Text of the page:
Sloppy Photoshopping Nails ‘Target’

target store

How do you handle crisis communication? Just ask this retail giant. Target’s recent security breach triggered multiple press releases updating consumers on the steps the company launched to remedy the situation.  The company reached out to customers on social media as well.

 

This included an open letter from CEO Gregg Steinhafel shared on Facebook with a direct link to the company website.

But Target can’t catch a break when it comes to crisis management.  With the rise of the “thigh gap” trend, described as the space between a woman’s inner thighs when standing upright with both knees touching, women are trying to achieve this unrealistic goal.  Target didn’t make this body image issue any better.

Tigh Gap

In March, just in time for bikini shopping, Target’s online site revealed a serious case of Photoshop gone wrong.

Online fitness guru, Cassie Ho, was one of the many people who discovered Target’s gaffe.  She made a blog post on her website and went one step further and blasted Target on her Instagram feed to point out Target’s unrealistic portrayal of women.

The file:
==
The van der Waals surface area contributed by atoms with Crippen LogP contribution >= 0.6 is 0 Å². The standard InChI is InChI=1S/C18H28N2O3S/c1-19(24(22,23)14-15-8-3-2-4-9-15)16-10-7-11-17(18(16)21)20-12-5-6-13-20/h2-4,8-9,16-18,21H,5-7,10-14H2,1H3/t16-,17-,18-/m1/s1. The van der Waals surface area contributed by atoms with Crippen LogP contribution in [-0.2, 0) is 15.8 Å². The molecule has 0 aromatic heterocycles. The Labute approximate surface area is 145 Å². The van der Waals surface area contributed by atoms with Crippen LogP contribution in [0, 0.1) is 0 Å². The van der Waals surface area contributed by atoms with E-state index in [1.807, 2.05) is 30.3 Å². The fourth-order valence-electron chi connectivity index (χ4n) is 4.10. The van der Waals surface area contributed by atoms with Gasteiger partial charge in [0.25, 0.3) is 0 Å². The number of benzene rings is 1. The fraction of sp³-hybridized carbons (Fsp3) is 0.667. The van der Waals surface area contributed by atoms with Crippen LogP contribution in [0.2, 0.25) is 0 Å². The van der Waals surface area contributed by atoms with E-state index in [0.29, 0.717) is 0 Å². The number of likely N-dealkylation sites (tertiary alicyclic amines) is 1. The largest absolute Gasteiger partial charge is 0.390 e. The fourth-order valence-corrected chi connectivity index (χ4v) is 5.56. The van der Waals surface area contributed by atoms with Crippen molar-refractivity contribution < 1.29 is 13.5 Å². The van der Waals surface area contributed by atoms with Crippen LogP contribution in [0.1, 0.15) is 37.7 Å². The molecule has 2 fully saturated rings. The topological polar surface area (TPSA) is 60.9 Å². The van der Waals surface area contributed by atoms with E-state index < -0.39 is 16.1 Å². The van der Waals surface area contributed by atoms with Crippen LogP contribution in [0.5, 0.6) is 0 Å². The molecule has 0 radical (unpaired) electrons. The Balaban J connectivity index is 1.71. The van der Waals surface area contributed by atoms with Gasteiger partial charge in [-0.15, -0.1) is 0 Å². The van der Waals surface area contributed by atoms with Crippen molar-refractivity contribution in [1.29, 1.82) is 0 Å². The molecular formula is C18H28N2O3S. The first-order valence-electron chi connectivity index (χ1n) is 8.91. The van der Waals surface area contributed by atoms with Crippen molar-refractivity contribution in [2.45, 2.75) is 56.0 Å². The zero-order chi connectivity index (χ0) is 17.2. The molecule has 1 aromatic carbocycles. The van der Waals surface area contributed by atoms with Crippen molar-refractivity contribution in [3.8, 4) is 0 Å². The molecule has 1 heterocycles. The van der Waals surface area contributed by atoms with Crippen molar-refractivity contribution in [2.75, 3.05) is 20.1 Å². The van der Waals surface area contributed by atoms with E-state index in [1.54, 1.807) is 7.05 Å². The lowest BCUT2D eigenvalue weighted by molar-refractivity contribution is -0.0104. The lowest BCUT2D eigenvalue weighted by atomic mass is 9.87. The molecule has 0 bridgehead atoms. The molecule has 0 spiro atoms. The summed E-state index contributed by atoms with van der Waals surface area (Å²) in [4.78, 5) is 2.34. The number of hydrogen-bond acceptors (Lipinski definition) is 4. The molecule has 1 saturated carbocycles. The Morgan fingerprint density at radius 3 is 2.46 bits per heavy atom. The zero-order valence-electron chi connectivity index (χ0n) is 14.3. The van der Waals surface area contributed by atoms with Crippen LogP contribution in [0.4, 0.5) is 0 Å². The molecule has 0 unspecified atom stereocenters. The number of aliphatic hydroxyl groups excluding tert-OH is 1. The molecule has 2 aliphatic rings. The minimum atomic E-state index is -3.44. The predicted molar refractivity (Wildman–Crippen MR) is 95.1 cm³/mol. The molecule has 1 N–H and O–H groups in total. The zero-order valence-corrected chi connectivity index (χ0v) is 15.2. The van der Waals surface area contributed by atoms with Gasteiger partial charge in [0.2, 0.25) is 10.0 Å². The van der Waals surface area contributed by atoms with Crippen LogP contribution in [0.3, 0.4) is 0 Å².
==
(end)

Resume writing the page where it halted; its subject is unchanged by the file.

She wasn’t the only one to take to social media. The backlash from consumers swelled as they bashed Target on Twitter.

Within hours, Target deleted the offensive images from their website.  However, with capture technology, screen shots of the model and the website still circulated in the days following.

Various news outlets were also quick to point out the mistake, and one media outlet reported the incident had incited discussion about body image. In Target’s defense, they haven’t been the only company to excessively use Photoshop.  It seems fashion label The Limited has also come under scrutiny.  According to WebProNews, Target spokesman Evan Miller issued a public apology.

Target did not address the issue on any social media outlet, as they had done for the security breach. Not one Facebook post or a single tweet.  No press releases regarding the mistake or issuing an apology can be found on their corporate website either.  Did they just brush it under the rug hoping people would forget about it?  Was this a good strategy? 

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